There were several sparrows that I hoped to see while in Nevada, and luckily I saw most of them. One (not pictured) was the very drab Brewer's Sparrow (Spizella breweri), which began showing up at Spring Valley the last week that I was there. Brewer's Sparrows are known from southwestern North Dakota to Texas and west in the United States, reaching north into southern Canada and wintering in Mexico. Another sparrow not pictured here was the Black-throated Sparrow (Amphispiza bilineata) a beautiful sparrow with a grayish body, white face stripes and a striking black throat. Black-throated Sparrows are known from the deserts of the western United States and Mexico. Unfortunately, I only saw one Black-throated Sparrow on my trip. Yet another sparrow, which is shown below, was the Sage Sparrow (Amphispiza belli), with its distinctly gray head, black and white mustache stripes, and white breast with distinct stickpin. Sage Sparrows are known for running on the ground between big sagebush (Artemisia tridentata) plants with their tails up... a sight we got very used to seeing at Spring Valley. Sage Sparrows are known from the desert areas of the western United States.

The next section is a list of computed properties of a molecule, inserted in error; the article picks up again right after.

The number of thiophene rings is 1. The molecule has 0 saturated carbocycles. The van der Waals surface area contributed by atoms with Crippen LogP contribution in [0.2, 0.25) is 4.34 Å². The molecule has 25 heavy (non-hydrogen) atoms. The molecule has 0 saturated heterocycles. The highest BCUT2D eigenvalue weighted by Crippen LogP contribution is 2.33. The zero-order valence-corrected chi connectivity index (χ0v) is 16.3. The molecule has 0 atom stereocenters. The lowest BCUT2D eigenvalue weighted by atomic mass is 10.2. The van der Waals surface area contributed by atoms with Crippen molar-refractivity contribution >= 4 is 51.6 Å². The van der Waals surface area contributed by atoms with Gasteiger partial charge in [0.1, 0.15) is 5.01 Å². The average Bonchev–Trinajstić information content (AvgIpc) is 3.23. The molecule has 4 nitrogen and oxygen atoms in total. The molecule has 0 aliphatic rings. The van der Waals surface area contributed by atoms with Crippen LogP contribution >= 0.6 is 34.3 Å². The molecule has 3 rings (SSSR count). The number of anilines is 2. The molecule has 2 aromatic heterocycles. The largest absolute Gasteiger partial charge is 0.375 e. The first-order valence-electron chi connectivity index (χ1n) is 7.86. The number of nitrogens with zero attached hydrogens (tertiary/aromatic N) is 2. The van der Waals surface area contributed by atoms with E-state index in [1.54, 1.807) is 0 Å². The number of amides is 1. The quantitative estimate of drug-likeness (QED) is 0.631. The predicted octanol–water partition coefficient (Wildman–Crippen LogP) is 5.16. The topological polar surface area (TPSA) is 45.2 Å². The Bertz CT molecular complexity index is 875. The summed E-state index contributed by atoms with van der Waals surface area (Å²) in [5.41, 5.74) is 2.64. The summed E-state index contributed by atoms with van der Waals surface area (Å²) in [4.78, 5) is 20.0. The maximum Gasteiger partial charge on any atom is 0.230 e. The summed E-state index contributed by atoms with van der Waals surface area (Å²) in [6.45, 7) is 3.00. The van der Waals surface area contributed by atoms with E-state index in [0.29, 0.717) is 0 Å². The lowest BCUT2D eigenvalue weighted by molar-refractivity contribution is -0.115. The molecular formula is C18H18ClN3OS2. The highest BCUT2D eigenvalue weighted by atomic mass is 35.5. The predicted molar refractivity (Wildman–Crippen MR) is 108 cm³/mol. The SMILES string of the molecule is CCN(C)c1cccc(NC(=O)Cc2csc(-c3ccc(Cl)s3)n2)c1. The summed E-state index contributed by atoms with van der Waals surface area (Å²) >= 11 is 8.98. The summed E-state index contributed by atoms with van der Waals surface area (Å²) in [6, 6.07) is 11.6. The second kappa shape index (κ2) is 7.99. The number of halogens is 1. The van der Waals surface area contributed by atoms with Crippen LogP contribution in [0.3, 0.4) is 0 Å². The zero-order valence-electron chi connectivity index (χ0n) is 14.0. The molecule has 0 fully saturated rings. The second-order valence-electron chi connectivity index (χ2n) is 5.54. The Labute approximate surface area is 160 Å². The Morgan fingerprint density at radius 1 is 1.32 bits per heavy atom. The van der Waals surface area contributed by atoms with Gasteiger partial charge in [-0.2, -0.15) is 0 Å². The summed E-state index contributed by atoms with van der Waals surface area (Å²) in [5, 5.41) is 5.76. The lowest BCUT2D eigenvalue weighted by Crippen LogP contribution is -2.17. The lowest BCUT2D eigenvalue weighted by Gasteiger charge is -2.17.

Lark Sparrow (Chondestes grammacus, below) is a primarily western sparrow that has a range reaching as far east as Ohio. I had seen this species in Indiana once before, but it was nice to get a good look with a mountain backdrop. Lark Sparrows have an intricate facial pattern and a dark stickpin on a white breast.
The much more widespread Chipping Sparrow (Spizella passerina, below) is found throughout North America. Chipping Sparrows are easily identified by their rufous cap, black eyeline, and clean gray breast.
I had also hoped to see some new junco species in Nevada, and my wish was granted. We did see the ubiquitous Dark-eyed Junco (Junco hyemalis, not pictured), but more exciting was the subspecies shown below, Oregon Junco (Junco hyemalis oreganus). Oregon Juncos have a black head that is distinctly separated from the brown back; they also have reddish flanks. Common in the western United States, Oregon Juncos rarely make it to Indiana. There has been a pair of Oregon Juncos in St. Joseph County, Indiana since December or so. The property owner has had at least one Oregon Junco show up for the past couple of years.
Another subspecies of junco that we saw was the Gray-headed Junco (Junco hyemalis caniceps), shown below. Note that you may need to click on this photo to see it enlarged to be able to see the junco. The light gray color and rusty back distinguish this subspecies from the other subspecies of Dark-eyed Junco. This is a western subspecies that breads from Colorado to New Mexico and that winters in Mexico.
Other sparrows not pictured here that I saw in Nevada were Vesper Sparrow (Pooecetes gramineus), Savannah Sparrow (Passerculus sandwichensis), and White-crowned Sparrow (Zonotrichia leucophrys).